Question: In your recent reports on the New York fall openings, you have written a lot about stirrup pants. I remember this ski-pants look from the '60s, and I would like to sew some for fall but cannot find a pattern. Can you help? Any fabric suggestions?--T.J.
Answer: The stirrup pants illustrated here can be made from Very Easy Very Vogue 9160. Unlike the stretch pants of the '60s, many of the new ski pants are made of non-stretch fabrics such as flannel, gabardine, covert cloth and even velvet. They don't have that super-taut look made possible by stretch fibers such as Lycra Spandex. And without the recovery factor of that fiber, chances are the knees are going to bag out. So if you want your pants to remain taut after a few wearings, ignore the catalogue's fabric suggestions in favor of those with stretch yarns.
Q: What kinds of dress collars are best for women with short necks?--M.D.
A: A V neckline is best. When you get bored with that, wear a small collar but keep it unbuttoned. A round neckline will make even a long neck look short, and a turtleneck is the worst possible choice.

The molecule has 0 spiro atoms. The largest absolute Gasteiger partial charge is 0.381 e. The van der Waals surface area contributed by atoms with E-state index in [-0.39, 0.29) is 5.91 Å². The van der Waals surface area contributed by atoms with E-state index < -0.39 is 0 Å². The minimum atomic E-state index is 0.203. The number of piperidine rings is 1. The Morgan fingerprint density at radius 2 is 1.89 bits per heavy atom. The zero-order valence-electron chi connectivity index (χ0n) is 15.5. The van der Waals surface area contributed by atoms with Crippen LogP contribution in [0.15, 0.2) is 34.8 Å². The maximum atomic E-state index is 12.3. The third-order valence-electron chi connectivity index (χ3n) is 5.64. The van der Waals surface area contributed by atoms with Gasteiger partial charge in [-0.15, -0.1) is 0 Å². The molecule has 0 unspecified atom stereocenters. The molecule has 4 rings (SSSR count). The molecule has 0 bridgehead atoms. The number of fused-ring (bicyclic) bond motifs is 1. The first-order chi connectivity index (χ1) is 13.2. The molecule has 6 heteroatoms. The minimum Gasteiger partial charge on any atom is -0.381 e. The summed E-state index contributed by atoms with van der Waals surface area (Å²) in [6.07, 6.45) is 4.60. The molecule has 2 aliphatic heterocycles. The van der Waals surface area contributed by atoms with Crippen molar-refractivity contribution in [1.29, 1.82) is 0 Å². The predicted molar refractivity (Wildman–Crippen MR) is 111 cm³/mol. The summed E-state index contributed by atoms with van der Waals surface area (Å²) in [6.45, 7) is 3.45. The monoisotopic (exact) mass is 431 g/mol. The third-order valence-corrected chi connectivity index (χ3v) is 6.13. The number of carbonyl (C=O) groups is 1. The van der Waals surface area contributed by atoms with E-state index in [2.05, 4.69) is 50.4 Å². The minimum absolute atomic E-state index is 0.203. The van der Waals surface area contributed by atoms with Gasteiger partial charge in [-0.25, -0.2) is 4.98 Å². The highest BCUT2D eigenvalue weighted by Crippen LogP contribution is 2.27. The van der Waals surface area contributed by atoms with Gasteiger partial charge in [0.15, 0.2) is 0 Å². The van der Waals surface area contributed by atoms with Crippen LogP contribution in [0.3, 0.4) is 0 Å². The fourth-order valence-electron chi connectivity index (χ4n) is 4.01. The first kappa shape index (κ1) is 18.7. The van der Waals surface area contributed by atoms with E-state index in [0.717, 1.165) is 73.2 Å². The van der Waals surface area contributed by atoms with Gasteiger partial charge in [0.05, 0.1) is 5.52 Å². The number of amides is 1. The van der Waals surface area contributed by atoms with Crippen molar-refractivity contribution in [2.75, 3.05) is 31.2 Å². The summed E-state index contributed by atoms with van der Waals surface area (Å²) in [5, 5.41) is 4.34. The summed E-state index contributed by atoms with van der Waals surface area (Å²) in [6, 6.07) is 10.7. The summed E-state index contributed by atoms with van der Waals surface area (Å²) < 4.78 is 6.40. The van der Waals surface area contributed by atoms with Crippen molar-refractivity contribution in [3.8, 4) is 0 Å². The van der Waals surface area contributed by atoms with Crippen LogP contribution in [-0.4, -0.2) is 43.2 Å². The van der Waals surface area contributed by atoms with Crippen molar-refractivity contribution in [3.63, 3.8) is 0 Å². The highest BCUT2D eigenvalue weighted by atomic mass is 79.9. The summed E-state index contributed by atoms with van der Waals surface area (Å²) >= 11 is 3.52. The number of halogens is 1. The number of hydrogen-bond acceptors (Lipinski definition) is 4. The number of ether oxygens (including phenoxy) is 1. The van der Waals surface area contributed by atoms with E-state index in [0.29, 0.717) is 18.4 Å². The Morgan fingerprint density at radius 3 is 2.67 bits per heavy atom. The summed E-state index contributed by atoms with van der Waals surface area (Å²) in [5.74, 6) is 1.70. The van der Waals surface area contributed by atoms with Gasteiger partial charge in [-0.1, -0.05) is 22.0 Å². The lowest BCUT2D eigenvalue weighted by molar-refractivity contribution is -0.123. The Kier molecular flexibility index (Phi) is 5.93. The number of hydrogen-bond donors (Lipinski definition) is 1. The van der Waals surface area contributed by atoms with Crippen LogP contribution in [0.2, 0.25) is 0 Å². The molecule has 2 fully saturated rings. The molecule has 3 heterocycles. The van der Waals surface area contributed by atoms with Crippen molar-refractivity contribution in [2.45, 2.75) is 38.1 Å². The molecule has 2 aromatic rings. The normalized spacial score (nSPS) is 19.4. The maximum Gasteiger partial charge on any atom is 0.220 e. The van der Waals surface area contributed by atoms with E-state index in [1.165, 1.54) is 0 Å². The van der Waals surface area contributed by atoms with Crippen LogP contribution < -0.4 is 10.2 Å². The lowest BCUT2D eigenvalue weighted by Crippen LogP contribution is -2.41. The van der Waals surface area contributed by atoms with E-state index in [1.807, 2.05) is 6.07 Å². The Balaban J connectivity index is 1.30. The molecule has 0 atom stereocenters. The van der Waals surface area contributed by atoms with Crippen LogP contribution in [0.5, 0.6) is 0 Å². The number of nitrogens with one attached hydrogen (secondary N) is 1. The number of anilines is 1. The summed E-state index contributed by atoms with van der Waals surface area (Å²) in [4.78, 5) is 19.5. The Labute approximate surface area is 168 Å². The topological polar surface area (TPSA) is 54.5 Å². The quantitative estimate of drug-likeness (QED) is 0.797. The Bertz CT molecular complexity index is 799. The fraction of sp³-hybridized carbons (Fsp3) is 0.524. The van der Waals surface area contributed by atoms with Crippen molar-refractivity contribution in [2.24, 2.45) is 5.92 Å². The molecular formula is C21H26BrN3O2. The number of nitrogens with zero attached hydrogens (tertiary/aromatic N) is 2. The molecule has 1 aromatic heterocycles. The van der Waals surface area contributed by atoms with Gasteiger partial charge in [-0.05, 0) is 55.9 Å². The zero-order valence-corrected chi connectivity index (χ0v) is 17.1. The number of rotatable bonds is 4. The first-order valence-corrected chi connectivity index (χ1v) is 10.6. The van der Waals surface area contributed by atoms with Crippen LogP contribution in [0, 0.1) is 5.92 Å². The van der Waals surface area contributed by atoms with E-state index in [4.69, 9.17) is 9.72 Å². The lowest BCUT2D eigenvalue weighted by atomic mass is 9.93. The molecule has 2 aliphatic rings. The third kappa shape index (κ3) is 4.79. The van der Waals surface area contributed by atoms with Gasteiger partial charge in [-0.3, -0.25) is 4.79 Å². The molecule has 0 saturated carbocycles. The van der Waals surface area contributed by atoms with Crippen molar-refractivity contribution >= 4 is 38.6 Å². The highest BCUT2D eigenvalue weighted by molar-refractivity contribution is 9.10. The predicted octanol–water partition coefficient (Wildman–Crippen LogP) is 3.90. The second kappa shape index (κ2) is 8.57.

Q: I am in need of a company that will do pleating. Can you help?--H.D.P.
A: A-1 Pleating, 8426 1/2 West 3rd St., does all kinds of pleating except permanent pleating. Fortuny-style pleating costs $11 per yard of fabric. And 1/8- to 1/2-inch knife or box pleating, or a combination thereof, is $7 per yard. Prices for sunburst accordion pleating (also called crystal pleating) range from $4 for fabrics that are 12 inches to $48 for 70-inch (cape length) fabrics. Allow one week for pleating, and remember that three yards of fabric become one yard after pleating, so bring three times as much fabric as your pleating order requires. This company also covers buttons and makes belts to order.
Q: My daughter found the perfect dress for her wedding--perfect with one exception, that is. Iridescent sequins and pearls have been glued to the heavy lace bodice. The store says it will not be possible to order the gown without this trim. My question is: Can the sequins and pearls be safely removed?--M.L.
A: Jerry Goldstone of Museum Textile Cleaners in Northridge says he would have to test the gown. "Most of the time, glue will dissolve with the proper solvent," Goldstone reports. "And sometimes the glue will come off in a simple allover dry cleaning. If M.L. can bring the gown in, I will be glad to give her my opinion."
Marylou Luther welcomes questions from readers. Mail to Clotheslines, Fashion85, The Times, Times Mirror Square, Los Angeles 90053.